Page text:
Writer: Zeb Wells
Art: Joe Madureira & Peter Steigerwald
Stewart R: If we were to undertake a study of Marvel characters appearing in multiple titles simultaneously over the course of a year, we could pretty much assume that the Canadian killing machine known as Logan is going to be comfortably in the top five, probably top three and may even make a fight for top spot depending on the schedule. With that many appearances we get to see a wide range of writers’ takes on the adamantium-infused furball, all based around a shared and agreed mythos and with a certain understood voice in mind. Let you in on a little secret guys and gals; when reading Savage Wolverine this week, I actually said to myself ‘Now that is actually and precisely the portrayal of Wolverine that I see and hear in my head when I think of that character!’
The direct internal dialogue of Logan through this latest issue cuts right to the heart of the beast within this all too familiar puckish killer, as he explains the inner workings of his berserker rage, the point at which it awakens and even his occasional misunderstandings and misconceptions about his abilities. Zeb Wells also nails the actual voice of Wolverine, the narrated musing of his personal workings delivered shortly, sharply and coloured by plenty of g-dropping. It’s the perfect Logan dialect without finding the need to drop in the constantly overused ‘Bub’ to punctuate the fact. Wells even manages to get all of this Wolverine focus in while at the same time delivering a pounding script that rather strangely has the titular character involved, but more or less just in for the ride while the plot drives onwards and without him on occasion.
That could be seen as a problem, yet Wells’ plot simply oozes golden ingredients everywhere from Hand ninja to resurrection schemes and mystical nasties; it’s the perfect backdrop for a Wolverine team up and that menu is arguably how you get the very best out of Joe Madureira as an artist and, to be honest with you, I think this is pretty much the very best that we’ve seen from Madureira in many a year. This is only a guess, but I’d swear that he seems to be having fun with this story as it plays to all of his strengths with visceral action, strong character design and brooding darkness the order of the day. The highpoint of this latest issue sees a great Wolverine moment conjured up by Wells - involving Shikaru the Mute - which truly works because Madureira paces and delivers his panels impeccably well and captures the most subtle of expression changes on all involved to add a superb moment of levity to a threatening moment.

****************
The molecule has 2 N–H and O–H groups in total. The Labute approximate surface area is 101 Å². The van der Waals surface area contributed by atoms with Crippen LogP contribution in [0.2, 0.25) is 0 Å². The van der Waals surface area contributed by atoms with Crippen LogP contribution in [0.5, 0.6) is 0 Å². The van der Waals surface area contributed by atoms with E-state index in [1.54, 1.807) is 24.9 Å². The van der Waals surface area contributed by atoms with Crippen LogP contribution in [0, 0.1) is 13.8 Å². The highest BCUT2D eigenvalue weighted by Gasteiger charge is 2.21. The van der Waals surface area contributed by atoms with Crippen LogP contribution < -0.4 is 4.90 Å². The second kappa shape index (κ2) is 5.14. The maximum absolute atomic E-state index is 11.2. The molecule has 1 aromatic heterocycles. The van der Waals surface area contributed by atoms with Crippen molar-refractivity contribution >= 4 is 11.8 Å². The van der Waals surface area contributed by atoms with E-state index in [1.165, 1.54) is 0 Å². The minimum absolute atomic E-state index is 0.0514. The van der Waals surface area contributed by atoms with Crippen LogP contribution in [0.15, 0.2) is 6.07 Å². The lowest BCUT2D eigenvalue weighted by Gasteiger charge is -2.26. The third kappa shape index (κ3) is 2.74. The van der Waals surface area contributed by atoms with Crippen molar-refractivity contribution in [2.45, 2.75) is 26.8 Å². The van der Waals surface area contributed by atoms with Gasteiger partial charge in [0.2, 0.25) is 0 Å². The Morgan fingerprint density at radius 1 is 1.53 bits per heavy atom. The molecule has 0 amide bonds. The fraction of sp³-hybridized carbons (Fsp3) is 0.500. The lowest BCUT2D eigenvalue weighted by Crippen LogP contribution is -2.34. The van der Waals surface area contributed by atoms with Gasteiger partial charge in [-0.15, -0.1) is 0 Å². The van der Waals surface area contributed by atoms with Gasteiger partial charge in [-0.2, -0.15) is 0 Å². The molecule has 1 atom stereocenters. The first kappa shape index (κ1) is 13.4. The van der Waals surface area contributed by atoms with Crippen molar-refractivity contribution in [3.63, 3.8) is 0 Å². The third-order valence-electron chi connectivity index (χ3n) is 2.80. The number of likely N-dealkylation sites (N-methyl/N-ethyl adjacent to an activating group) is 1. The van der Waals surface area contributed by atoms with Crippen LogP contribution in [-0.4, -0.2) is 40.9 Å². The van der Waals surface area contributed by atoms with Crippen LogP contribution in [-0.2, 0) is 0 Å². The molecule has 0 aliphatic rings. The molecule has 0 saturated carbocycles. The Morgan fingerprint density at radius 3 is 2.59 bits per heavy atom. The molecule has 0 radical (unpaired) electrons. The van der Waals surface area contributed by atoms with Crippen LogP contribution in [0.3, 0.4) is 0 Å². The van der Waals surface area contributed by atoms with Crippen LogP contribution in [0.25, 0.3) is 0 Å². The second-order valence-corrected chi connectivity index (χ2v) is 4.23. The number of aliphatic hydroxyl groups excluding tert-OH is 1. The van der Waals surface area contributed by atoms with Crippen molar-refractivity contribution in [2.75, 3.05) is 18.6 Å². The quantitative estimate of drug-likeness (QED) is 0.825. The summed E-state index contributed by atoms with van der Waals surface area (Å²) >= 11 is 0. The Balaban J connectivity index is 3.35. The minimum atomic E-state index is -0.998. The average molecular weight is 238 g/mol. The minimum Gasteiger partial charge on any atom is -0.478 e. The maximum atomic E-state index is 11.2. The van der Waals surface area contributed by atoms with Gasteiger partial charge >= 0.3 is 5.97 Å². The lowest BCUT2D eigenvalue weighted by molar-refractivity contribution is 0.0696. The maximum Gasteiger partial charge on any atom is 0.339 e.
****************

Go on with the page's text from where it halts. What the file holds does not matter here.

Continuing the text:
My first read through was exhilarating and I didn’t notice much of a drop off for my second and third time back through the pages. Wells, Madureira and colourist Steigerwald - who deserves special mention for some effective and muted colour work - all combine here to produce a superhero action comic that bounds along at high speed and yet manages to fit plenty of neat character work in whilst doing so. Wells recently said in a recent CBR interview that this comic book project ranked in the three he’s truly proud of - he’s certainly a hard critic of his own work it seems - and from my position sat in front of a copy of that work I can easily understand why someone could feel proud of producing a comic of this quality. I’ll admit that I’ve not read a great deal of solo Wolverine comics, but Savage Wolverine #7 is one of the finest I’ve certainly read to date. 9/10